Facebook Pixel

Are Your Veggies Cancer Assassins?

Rate This
Cancer related image Photo: Getty Images

Researchers have known for the better part of two decades that eating cruciferous vegetables can help to lower your risk of getting certain kinds of cancer. Now, new research has shown for the first time that sulforaphane— one of the primary phytochemicals in broccoli and other super-charged cruciferous vegetables— selectively target and kill cancer cells with laser-like precision, while leaving normal prostate cells healthy and unaffected.

The findings, made by scientists in the Linus Pauling Institute at Oregon State University, are another important step forward for the potential use of sulforaphane in cancer prevention and treatment.

The results also suggest that consumption of sulforaphane-rich foods should be non-toxic, safe, simple and affordable in the prevention and treatment of cancer. Clinical prevention trials are already under way for its use in prostate cancer and breast cancer.

The study, published in the professional journal Molecular Nutrition and Food Research suggested that sulforaphane, found at fairly high levels in broccoli, cauliflower, Brussels sprouts, cabbage, kale, bok choy and mustard greens, is an inhibitor of histone deacetylase, or HDAC enzymes. HDAC inhibition is one of the more promising fields of cancer treatment being targeted from a pharmaceutical and dietary approach, the scientists said.

The Linus Pauling Institute has conducted some of the leading studies on sulforaphane’s role as an HDAC inhibitor – one, but not all, of the mechanisms by which it may help prevent cancer.

HDACs are a family of enzymes that affect DNA and play a role in whether certain genes are expressed or not, such as tumor suppressor genes. Some of these mechanisms cause inappropriate cell growth – the hallmark of cancer. HDAC inhibitors help thwart cancer cells by “turning on” these silenced tumor suppressor genes and restoring normal cellular function.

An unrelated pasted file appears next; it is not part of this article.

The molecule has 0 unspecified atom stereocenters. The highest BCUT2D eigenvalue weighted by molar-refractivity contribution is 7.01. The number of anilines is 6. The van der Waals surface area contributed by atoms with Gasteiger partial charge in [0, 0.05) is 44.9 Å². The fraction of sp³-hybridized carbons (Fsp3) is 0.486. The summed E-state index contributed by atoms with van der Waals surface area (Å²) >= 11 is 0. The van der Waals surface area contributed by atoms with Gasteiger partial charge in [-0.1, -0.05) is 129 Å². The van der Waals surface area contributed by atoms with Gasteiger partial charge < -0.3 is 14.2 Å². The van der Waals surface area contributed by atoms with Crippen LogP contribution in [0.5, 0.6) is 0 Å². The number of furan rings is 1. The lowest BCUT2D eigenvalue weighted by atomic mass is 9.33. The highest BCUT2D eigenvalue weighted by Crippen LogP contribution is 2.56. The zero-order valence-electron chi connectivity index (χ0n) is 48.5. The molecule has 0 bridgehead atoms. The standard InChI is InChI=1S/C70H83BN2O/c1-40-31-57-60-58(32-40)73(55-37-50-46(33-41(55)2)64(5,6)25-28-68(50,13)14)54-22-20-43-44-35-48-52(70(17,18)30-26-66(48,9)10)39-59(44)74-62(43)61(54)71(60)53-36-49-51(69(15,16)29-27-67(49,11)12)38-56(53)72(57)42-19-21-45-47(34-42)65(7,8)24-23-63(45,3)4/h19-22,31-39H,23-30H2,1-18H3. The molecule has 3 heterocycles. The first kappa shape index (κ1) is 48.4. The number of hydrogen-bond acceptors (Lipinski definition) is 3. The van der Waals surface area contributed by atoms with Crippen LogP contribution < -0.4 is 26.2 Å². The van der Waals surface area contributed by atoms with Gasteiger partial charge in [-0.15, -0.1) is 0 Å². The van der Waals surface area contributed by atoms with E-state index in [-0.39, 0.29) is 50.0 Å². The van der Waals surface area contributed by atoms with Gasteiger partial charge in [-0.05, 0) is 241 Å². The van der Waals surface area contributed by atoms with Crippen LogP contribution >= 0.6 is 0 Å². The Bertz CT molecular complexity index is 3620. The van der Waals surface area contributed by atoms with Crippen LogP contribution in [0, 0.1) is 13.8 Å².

While HDACs are extremely important, various components in cruciferous vegetables have been linked to lower cancer risks. Some have shown the ability to stop the growth of cancer cells for tumors in the breast, uterine lining (endometrium), lung, colon, liver, and cervix, according to the American Institute for Cancer Research. Other studies tracking the eating habits of people over time have found that diets high in cruciferous vegetables are linked to lower rates of prostate cancer, according to the American Cancer Society.

A review of research published in the October 1996 issue of the Journal of the American Dietetic Association showed that 70 percent or more of the studies found a link between cruciferous vegetables and protection against cancer.

“It is well documented that sulforaphane can target cancer cells through multiple chemopreventive mechanisms,” the researchers wrote in their study.

“These findings regarding the relative safety of sulforaphane to normal tissues have exciting and significant clinical relevance as the use of sulforaphane moves towards use in human clinical trials."

Lynette Summerill is an award-winning writer who lives in Scottsdale, Arizona. In addition to writing about cancer-related issues for EmpowHER, her work has been seen in newspapers and magazines around the world.

Sources: Differential effects of sulforaphane on histone deacetylases, cell cycle arrest and apoptosis in normal prostate cells versus hyperplastic and cancerous prostate cells. Molecular Nutrition & Food Research. John D. Clarke, Anna Hsu, Zhen Yu, Roderick H. Dashwood and Emily Ho. Article first published online : 4 MAR 2011, DOI: 10.1002/mnfr.201000547. Abstract accessed at: http://onlinelibrary.wiley.com/doi/10.1002/mnfr.201000547/abstract

Vegetables, Fruit, and Cancer Prevention:A Review. K.A. Steinmetz, J.D Potter. Journal of the American Dietetic Association, Vol 96, Issue 10: 1027-1039, Oct. 1996. Abstract accessed at: http://www.adajournal.org/article/S0002-8223%2896%2900273-8/abstract.

American Institute for Cancer Research: Foods that Fight Cancer http://www.aicr.org/site/PageServer?pagename=foodsthatfightcancer_home

American Cancer Society: Support and Treatment, Complimentary and AlternativeMedicine http://www.cancer.org/Treatment/TreatmentsandSideEffects/ComplementaryandAlternativeMedicine/DietandNutrition/broccoli

Reviewed June 14, 2011
Edited by Alison Stanton

Add a CommentComments

There are no comments yet. Be the first one and get the conversation started!

Enter the characters shown in the image.
By submitting this form, you agree to EmpowHER's terms of service and privacy policy

We value and respect our HERWriters' experiences, but everyone is different. Many of our writers are speaking from personal experience, and what's worked for them may not work for you. Their articles are not a substitute for medical advice, although we hope you can gain knowledge from their insight.